A couple of heroes this week. A Vietnam Veteran and a social network.
Police and fire personnel put up with some amazing things. Their work goes unrecognized. Kudos to them.
Earlier this week, a routine flight from New York to Charlotte almost turned fatal when some Canadian geese flew directly into the jet’s engines. The engines, unable to handle the impact shut down. The pilot was basically flying a glider.
The control tower told the pilot to head to another airport. The pilot, who knew he couldn’t make it, lined up his plane with the Hudson River in New York City and landed the plane on water. No deaths, just minor injuries.
Captain Chesley B. “Sully” Sullenberger was hailed as a hero around the world for saving all 155 passengers and crew on the US Airways flight bound for Charlotte, North Carolina.
This pilot is a hero. America needs a hero now more than ever. It seems when America, is down we look for heroes and things to make us feel better.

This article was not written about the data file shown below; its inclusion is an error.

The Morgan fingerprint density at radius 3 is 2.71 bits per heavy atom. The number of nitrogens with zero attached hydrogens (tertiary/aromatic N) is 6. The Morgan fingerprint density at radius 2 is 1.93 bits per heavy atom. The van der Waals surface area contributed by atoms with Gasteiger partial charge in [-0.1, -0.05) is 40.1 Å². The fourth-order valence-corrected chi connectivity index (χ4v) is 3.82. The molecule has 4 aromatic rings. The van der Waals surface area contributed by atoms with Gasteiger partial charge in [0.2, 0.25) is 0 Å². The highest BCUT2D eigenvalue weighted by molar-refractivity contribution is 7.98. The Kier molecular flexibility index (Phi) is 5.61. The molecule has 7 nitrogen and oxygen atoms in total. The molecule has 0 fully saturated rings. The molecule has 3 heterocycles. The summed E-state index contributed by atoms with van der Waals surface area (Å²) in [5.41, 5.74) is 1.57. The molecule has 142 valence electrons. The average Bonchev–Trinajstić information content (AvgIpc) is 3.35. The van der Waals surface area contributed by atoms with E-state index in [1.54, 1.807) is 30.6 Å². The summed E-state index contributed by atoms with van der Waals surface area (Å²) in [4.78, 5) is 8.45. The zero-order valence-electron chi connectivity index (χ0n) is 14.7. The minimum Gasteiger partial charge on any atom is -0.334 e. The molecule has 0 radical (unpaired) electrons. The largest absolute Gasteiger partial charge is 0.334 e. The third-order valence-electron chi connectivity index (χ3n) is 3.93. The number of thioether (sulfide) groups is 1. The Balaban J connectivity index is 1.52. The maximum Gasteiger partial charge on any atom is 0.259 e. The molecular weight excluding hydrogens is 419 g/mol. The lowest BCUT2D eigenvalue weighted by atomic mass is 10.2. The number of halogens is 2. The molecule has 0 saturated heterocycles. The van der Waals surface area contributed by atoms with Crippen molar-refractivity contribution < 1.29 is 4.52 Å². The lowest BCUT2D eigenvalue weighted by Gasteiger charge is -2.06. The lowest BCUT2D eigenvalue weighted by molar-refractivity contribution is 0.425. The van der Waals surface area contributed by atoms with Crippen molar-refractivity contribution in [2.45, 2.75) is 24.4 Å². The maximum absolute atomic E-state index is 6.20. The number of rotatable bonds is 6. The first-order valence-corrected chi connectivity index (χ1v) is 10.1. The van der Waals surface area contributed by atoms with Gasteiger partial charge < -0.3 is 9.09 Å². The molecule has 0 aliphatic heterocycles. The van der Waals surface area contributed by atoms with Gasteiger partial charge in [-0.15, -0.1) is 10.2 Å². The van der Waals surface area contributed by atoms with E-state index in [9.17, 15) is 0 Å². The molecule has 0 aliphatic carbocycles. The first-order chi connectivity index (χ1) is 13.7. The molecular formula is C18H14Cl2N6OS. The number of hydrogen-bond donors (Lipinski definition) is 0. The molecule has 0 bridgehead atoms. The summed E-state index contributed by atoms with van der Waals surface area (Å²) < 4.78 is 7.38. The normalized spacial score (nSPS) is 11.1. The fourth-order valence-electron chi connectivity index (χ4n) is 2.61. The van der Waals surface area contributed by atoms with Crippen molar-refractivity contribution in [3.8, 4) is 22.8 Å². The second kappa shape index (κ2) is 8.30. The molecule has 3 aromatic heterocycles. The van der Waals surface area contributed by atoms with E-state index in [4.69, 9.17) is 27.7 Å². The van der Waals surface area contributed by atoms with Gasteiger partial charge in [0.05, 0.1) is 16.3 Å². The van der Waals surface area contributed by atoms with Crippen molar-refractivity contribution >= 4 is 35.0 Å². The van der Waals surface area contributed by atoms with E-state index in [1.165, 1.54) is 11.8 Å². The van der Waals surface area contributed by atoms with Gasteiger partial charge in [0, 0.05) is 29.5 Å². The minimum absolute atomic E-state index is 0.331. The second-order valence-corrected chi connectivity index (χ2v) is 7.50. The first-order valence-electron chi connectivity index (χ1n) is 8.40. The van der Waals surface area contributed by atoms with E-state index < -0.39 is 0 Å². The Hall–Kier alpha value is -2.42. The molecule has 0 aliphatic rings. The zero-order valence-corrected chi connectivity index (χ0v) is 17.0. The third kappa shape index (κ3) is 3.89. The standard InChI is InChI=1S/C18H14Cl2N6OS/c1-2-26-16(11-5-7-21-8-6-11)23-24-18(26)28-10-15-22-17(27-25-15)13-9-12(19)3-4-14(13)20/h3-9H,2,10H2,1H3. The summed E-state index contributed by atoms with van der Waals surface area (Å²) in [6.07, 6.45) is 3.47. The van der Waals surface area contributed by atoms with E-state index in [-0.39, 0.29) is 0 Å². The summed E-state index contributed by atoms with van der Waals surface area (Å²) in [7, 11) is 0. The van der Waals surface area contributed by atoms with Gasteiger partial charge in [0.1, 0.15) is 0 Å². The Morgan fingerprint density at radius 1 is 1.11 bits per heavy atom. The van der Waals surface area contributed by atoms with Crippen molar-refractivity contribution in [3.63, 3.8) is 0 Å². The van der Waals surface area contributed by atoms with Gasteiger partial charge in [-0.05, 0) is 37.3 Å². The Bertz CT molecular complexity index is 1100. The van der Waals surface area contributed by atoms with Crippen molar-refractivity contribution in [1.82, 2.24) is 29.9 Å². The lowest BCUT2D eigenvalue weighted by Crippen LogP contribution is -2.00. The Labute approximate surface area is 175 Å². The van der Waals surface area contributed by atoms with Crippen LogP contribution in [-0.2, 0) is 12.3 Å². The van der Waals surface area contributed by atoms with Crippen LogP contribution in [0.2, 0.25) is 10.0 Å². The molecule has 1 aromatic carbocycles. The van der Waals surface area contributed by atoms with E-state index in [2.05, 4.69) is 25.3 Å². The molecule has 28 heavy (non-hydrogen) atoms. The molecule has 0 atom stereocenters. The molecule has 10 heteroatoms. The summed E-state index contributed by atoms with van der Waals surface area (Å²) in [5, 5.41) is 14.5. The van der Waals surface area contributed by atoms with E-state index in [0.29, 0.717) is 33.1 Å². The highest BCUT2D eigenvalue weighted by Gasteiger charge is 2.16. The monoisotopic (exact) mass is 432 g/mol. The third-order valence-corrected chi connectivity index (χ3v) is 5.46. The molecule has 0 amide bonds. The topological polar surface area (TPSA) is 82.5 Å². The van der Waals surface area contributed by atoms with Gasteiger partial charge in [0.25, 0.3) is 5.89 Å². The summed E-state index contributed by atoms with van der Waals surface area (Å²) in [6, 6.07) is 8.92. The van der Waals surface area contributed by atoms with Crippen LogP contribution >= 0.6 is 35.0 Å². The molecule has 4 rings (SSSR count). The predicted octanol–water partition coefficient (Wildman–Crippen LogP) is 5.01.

On another note.
Twitter.com got a lot of press from the Hudson River incident. One of the first pictures to surface from the Hudson River was from a twitter user.
The picture was taken by Twitter user Janis Krums, who posted the picture to Twitpic. He was on the scene before the TV cameras arrived and was able to inform Twitter users that people had survived and that rescuers were trying to pick them up (“There’s a plane in the Hudson. I’m on the ferry going to pick up the people. Crazy.”)
There was more Twitter information, too. Plane-related tweets accounted for eight of the 10 top “trending topics” (Hudson River, MSNBC, US Airways, LaGuardia, etc.) Clicking through to them led to reactions from thousands of concerned people, and brief updates from some of them about what had happened, including references to reports that everyone had survived and that officials believed a flock of birds had been sucked into — and thereby disabled — two of the plane’s engines during takeoff.
Google News had nothing at that early stage, and even Google Hot Trends — which serves a similar function to Twitter’s trending topics — had nothing on crash at first.
Of course, both of these Google services and the mainstream media will catch up. But during the plane crash, Twitter was on the scene right away, and caught many details before any other media outlet or major online service.